Living Lohan is one big exploitative mess.

What you're watching.
May 23 2008 5:52 PM

Don't Mess With the Lohan

E!'s Living Lohan stars Lindsay's kid sister. Leave her alone!

Ali Lohan. Click image to expand.
Ali Lohan

The most significant problem with the premiere episode of Denise Richards: It's Complicated (E!, Mondays at 10 p.m. ET) is that it hits its peak too early. In her big scene, Richards—an actress who first soared to prominence in John McNaughton's Wild Things (a film noir alternately reminiscent of a James M. Cain novel and a wet-T-shirt contest), only to prove unconvincing as a nuclear scientist opposite Pierce Brosnan's James Bond—goes to the DMV to remove the name of her ex-husband (Sheen) from her driver's license. There is a problem with the paperwork. Richards keeps appealing to higher and higher tiers of management, as if she were dealing with a room-service hassle at Shutters, and the managers keep explaining that she literally has to tell it to the judge. Her exasperation was perfect, and her marriage has literally become material for farce. Brava!

Otherwise, It's Complicated is very much like everything else belched up by the genre that we must call, not without shuddering twice, celebreality, with its themes of domesticity and dating, its mundane happenings and nonhappenings—the pornography of everyday life. It's fundamentally gross, of course, but the apparatus of contemporary media and marketing is such that life and love are treated more as commodities every day—you might try asking Tila Tequila about that or Emily Gould—and Richards' show is just another indicator of the broader cultural decadence. No privacy, no decency; no surprise. Living Lohan(E!, Mondays at 10:30 p.m. ET), however, is not just a symptom of cultural decay but an active agent of it, commodifying the very youth and soul of Ali Lohan—younger sister of poor little Lindsay. It's part of a package deal with a Las Vegas casino and a Sacramento basketball team, actually, with Variety reporting that the Maloof Prods, co-producers of the show, will use it to showcase other holdings, including a recording studio at the Palms.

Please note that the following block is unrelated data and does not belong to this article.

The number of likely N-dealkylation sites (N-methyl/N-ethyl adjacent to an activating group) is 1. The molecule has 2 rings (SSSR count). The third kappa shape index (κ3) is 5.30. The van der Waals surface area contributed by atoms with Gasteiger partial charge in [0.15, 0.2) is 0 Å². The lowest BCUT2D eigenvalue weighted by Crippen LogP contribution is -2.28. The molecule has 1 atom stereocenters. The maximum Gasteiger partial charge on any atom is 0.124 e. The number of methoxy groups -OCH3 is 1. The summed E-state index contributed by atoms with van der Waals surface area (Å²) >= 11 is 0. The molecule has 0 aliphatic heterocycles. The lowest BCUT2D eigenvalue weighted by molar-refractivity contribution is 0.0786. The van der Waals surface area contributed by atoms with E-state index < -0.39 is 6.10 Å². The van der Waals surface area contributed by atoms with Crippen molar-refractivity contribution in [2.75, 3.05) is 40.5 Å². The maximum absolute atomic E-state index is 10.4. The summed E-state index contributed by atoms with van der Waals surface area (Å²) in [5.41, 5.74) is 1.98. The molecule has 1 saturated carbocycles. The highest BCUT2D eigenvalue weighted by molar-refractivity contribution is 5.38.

Ali, 14, is a lanky brunette with a cute beaky nose and an affection for hoodies—a starlet's little sister in the Ashlee Simpson mold. She wants to be a singer but, in the first episode, disdains the lame tracks that the label keeps sending over. She hopes to hit it off with a "producer" named Jeremy, an obvious punk who needs tighter beats and also to pull up his pants. "I can really trust him," the girl says. The episode ends in a cliffhanger as Jeremy is called to account for the fact that his hometown paper caught him insinuating that he was hooking up with Lindsay. Note to Ali: You can't trust anyone, doll face. Get used to it.

Ali lives in North Merrick, Long Island, N.Y., with her younger brother, whose dreams of glamour seem to start and end with soccer practice, and their mom, Dina, identified as a "mother manager." As a mother, Dina is a pretty good manager. Given how Lindsay has turned out—just barely employable, overly fond of the wrong kind of attention—I don't quite understand how it is that this show does not constitute child abuse by its very existence, and yet I cannot deny that Dina Lohan's parenting skills are superficially OK. We see her teaching Ali to stay true to herself, and she has yet to exhibit either sad permissiveness or pushy stage-mothering on-air. The main signal of how out of whack things must be in the Lohan household is the avidity with which she flips through tabloid magazines in search of items about Lindsay. Dina's French-manicured nails fairly rip at the glossy pages. The show is crisply edited and tangily ironic without pushing its points too hard. The producers let pass, without comment or sound effect, Ali's mission statement: "Lindsay's my role model." Note to Ali: Reconsider.

The brilliance of Mean Girls no longer comes to mind when we think about Lindsay. If she died tomorrow—not entirely impossible, I'm afraid, given her chronic battle with "exhaustion"—she will best remembered as a vividly shameless photo subject. Lindsay spreading her bare legs atop a bare mattress for Terry Richardson, rolling around in photos of herself. Lindsay doing a near-necrophiliac re-creation of Marilyn's last sitting with Bert Stern (a coral-pink, pale gold sunset) for New York. Lindsay playing with a knife in a leaked party photo. Lindsay blowing out of 1Oak in a freshly stolen fur that looked absolutely fabulous with her highlights. Click, click, click, snap.

Troy Patterson is Slate's writer at large and writes the Gentleman Scholar column.

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